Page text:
ApprovalIf approved, you will receive an approved copy of Form 4361If approved, you will receive an approved copy of Form 4029
Effective DateFor all tax years after 1967 in which you have at least $400 of net earnings from self-employmentFirst day of first quarter after the quarter in which Form 4029 was filed
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Election by Church Employees Who Are Opposed to Social Security and Medicare(p4)


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Election by Church Employee Who Is Opposed to Social Security and Medicare

You may be able to choose to be exempt from social security and Medicare taxes, including the SE tax, if you work for a church (or church-controlled nonprofit division) that does not pay the employer's part of the social security tax on wages. You can make the choice if you are a member of a religious sect or division opposed to social security and Medicare. This exemption does not apply to your service, if any, as a minister of a church or as a member of a religious order.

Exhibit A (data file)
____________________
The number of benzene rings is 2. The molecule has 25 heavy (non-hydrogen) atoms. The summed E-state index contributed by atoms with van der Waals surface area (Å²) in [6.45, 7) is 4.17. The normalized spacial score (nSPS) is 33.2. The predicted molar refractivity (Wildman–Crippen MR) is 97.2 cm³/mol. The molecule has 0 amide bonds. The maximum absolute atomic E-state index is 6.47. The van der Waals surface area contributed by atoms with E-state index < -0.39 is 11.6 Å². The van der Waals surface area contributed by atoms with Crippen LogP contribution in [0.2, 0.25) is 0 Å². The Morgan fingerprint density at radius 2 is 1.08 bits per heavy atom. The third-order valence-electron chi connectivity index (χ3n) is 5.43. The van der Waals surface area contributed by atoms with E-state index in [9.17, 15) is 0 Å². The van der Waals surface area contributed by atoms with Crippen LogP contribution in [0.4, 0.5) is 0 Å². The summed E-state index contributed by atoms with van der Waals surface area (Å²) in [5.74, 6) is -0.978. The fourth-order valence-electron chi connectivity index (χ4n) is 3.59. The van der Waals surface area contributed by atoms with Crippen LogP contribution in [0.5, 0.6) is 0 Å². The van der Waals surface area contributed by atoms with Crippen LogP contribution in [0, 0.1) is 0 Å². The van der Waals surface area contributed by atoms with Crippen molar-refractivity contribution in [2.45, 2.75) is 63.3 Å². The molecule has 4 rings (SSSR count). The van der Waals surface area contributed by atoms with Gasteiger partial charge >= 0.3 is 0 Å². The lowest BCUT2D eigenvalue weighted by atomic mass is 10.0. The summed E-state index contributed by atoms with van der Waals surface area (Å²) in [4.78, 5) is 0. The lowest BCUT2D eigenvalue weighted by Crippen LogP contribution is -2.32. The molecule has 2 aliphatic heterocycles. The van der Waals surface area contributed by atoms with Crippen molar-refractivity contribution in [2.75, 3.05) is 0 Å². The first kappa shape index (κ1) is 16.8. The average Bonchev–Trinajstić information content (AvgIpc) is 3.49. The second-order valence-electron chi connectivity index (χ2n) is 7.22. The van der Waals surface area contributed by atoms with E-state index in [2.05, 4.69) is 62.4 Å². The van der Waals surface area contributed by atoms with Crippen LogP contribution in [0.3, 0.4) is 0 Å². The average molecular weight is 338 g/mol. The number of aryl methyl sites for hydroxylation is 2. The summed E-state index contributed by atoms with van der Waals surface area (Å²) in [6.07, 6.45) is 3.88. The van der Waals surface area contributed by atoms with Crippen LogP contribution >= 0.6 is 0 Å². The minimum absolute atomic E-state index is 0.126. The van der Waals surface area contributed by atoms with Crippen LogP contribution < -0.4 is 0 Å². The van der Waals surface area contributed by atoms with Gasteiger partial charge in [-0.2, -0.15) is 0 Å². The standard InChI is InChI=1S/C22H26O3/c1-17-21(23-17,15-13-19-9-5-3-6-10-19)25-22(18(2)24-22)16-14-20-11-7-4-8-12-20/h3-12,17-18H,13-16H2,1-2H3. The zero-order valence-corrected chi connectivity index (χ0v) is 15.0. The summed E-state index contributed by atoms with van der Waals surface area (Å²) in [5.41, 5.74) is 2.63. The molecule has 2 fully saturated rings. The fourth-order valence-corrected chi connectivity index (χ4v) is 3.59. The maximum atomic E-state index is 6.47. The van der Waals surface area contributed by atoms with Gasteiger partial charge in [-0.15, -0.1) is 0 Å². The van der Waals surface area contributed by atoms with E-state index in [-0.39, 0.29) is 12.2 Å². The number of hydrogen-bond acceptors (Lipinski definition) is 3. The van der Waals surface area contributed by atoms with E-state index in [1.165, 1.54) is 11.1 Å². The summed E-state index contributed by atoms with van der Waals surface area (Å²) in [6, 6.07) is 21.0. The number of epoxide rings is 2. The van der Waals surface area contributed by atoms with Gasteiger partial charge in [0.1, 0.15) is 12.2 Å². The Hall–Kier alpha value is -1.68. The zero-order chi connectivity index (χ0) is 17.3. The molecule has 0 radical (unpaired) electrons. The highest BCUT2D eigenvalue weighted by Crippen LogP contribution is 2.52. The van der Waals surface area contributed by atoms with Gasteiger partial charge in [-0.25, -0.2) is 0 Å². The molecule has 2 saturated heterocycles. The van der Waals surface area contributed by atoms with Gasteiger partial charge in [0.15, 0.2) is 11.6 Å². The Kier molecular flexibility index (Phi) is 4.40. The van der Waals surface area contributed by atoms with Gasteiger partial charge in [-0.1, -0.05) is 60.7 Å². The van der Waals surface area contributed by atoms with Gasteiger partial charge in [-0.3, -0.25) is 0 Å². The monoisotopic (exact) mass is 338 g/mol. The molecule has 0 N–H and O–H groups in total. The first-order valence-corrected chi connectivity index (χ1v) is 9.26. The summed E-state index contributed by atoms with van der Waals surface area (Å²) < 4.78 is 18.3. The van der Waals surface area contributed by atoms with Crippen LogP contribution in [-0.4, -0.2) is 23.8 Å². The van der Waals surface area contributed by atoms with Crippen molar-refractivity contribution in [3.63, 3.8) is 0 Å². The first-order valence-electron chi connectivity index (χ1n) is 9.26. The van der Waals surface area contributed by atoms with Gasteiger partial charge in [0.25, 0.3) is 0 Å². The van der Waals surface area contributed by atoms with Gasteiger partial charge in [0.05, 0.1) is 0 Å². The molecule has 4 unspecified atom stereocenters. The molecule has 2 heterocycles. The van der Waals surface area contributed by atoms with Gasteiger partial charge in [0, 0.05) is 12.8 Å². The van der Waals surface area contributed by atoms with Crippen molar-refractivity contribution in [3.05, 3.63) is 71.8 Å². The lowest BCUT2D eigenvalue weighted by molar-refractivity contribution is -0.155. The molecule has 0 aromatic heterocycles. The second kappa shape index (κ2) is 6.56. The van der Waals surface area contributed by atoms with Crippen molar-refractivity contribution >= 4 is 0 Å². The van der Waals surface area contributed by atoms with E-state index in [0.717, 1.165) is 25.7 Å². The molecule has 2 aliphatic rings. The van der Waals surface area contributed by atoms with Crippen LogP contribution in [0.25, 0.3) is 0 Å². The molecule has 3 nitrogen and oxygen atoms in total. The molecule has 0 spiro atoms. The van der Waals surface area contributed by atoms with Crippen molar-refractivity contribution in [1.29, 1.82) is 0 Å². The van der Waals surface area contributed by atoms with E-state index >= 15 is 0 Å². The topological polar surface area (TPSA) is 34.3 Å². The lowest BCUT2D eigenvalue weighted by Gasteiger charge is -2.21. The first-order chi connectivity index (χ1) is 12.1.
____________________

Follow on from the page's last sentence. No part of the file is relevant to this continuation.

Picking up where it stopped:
You can make this choice by filing Form 4029. See Requesting Exemption—Form 4029, later, under Members of Recognized Religious Sects.
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U.S. Citizens and Resident  
and Nonresident Aliens(p4)


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U.S. Citizens and Resident and Nonresident Aliens

To be covered under the SE tax provisions (SECA), individuals generally must be citizens or resident aliens of the United States. Nonresident aliens are not covered under SECA.
To determine your alien status, see Publication 519, U.S. Tax Guide for Aliens.
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Residents of Puerto Rico, the U.S. Virgin Islands, Guam, the CNMI, and American Samoa.(p4)


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If you are a resident of one of these U.S. possessions but not a U.S. citizen, for SE tax purposes you are treated the same as a citizen or resident alien of the United States. For information on figuring the tax, see Self-Employment Tax: Figuring Net Earnings, later.